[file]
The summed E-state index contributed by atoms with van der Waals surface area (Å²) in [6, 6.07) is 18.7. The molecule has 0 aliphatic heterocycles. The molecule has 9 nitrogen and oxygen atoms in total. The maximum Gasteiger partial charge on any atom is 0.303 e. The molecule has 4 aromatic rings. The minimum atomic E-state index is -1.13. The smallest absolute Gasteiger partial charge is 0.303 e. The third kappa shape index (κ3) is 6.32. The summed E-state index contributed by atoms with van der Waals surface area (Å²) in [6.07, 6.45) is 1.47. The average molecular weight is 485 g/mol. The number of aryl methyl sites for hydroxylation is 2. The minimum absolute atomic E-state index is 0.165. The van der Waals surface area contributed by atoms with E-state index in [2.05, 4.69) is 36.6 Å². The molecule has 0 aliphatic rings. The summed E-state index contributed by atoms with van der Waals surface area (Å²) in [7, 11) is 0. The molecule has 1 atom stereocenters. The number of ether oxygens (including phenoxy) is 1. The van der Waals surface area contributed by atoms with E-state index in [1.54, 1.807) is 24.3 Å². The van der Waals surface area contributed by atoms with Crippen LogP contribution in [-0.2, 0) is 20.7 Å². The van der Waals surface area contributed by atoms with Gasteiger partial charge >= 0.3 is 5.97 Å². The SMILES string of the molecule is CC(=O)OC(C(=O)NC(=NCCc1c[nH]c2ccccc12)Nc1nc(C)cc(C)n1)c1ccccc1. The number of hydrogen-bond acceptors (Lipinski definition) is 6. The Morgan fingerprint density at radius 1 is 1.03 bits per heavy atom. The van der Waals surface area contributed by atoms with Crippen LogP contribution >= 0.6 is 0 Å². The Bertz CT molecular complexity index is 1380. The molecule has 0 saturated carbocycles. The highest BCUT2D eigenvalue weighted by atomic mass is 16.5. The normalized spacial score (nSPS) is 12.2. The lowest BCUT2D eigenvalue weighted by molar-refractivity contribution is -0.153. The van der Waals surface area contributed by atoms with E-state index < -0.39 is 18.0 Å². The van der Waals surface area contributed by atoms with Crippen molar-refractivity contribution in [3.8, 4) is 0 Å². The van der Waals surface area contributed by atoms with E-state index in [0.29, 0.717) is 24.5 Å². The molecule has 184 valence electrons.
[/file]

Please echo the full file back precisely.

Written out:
The summed E-state index contributed by atoms with van der Waals surface area (Å²) in [6, 6.07) is 18.7. The molecule has 0 aliphatic heterocycles. The molecule has 9 nitrogen and oxygen atoms in total. The maximum Gasteiger partial charge on any atom is 0.303 e. The molecule has 4 aromatic rings. The minimum atomic E-state index is -1.13. The smallest absolute Gasteiger partial charge is 0.303 e. The third kappa shape index (κ3) is 6.32. The summed E-state index contributed by atoms with van der Waals surface area (Å²) in [6.07, 6.45) is 1.47. The average molecular weight is 485 g/mol. The number of aryl methyl sites for hydroxylation is 2. The minimum absolute atomic E-state index is 0.165. The van der Waals surface area contributed by atoms with E-state index in [2.05, 4.69) is 36.6 Å². The molecule has 0 aliphatic rings. The summed E-state index contributed by atoms with van der Waals surface area (Å²) in [7, 11) is 0. The molecule has 1 atom stereocenters. The number of ether oxygens (including phenoxy) is 1. The van der Waals surface area contributed by atoms with E-state index in [1.54, 1.807) is 24.3 Å². The van der Waals surface area contributed by atoms with Crippen LogP contribution in [-0.2, 0) is 20.7 Å². The van der Waals surface area contributed by atoms with Gasteiger partial charge >= 0.3 is 5.97 Å². The SMILES string of the molecule is CC(=O)OC(C(=O)NC(=NCCc1c[nH]c2ccccc12)Nc1nc(C)cc(C)n1)c1ccccc1. The number of hydrogen-bond acceptors (Lipinski definition) is 6. The Morgan fingerprint density at radius 1 is 1.03 bits per heavy atom. The van der Waals surface area contributed by atoms with Crippen LogP contribution >= 0.6 is 0 Å². The Bertz CT molecular complexity index is 1380. The molecule has 0 saturated carbocycles. The highest BCUT2D eigenvalue weighted by atomic mass is 16.5. The normalized spacial score (nSPS) is 12.2. The lowest BCUT2D eigenvalue weighted by molar-refractivity contribution is -0.153. The van der Waals surface area contributed by atoms with E-state index < -0.39 is 18.0 Å². The van der Waals surface area contributed by atoms with Crippen molar-refractivity contribution in [3.8, 4) is 0 Å². The van der Waals surface area contributed by atoms with E-state index in [0.29, 0.717) is 24.5 Å². The molecule has 184 valence electrons.